Iran test-fired a long-range missile, Israeli defense officials said Wednesday, as Prime Minister Ehud Olmert and U.S. President George W. Bush were expressing concern over Iran's nuclear program.
The officials, speaking on condition of anonymity because they were not authorized to talk to reporters, said the missile was a Shihab-3 with a range of 1,500 kilometers (900 miles), the same type of missile that has been test-fired several times in the past.
Olmert mentioned Iranian missiles of that range in a news conference in Washington after meeting Bush, noting that it would give Iran the ability to strike any point in Europe as well as Israel. Olmert said it is not to late to stop the Iranian program. "This is a moment of truth," he said.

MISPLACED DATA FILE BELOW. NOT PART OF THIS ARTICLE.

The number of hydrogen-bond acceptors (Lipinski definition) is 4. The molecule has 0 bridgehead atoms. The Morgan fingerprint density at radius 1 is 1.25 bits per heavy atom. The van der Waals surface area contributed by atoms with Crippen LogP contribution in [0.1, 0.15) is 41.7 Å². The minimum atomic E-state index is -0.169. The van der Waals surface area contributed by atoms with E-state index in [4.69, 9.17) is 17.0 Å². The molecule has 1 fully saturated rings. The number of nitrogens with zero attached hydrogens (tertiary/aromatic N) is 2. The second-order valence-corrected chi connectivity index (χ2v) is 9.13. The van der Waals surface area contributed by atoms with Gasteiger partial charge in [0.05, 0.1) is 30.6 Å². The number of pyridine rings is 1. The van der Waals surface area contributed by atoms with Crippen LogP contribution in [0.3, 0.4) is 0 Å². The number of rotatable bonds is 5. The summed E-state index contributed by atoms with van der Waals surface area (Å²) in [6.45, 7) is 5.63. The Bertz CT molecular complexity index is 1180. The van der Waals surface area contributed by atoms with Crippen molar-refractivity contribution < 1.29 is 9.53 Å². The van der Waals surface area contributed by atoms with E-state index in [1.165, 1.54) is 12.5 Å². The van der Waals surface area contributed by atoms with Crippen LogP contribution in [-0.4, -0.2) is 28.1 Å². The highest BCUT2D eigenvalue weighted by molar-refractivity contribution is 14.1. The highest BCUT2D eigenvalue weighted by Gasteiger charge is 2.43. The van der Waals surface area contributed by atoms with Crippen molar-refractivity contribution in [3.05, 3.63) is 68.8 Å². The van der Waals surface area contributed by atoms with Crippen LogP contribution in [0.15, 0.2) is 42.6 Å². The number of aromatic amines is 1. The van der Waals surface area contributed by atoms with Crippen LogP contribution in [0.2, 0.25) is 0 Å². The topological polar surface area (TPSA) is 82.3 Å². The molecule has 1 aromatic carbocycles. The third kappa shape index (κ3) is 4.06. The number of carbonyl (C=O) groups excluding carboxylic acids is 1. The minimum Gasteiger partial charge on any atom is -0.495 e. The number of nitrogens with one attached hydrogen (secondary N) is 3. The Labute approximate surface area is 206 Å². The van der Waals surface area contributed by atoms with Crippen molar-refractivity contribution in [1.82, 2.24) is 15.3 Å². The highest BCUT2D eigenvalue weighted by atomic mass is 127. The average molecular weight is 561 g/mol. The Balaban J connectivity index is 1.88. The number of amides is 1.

Iran has said it is enriching uranium, a key part of producing nuclear weapons, but Iran insists that its nuclear program is for peaceful purposes.
At the joint news conference, Bush said Iran had turned down an offer from the West to supply it with fuel for nuclear power reactors, but Iran insisted on enriching its own uranium, raising concerns that its goal was to manufacture nuclear weapons.
Bush and Olmert both said that Iran must be prevented from acquiring nuclear weapons. Bush said that diplomatic means must be exhausted, implying that a military option has not been ruled out.
Olmert noted that Iran has called for the destruction of Israel, and Israel considers Iran a serious threat, reports the AP.
The points of view of Biden and Putin do not coincide in the understanding that the relations should be built on a mutually beneficial basis and coincidence of interests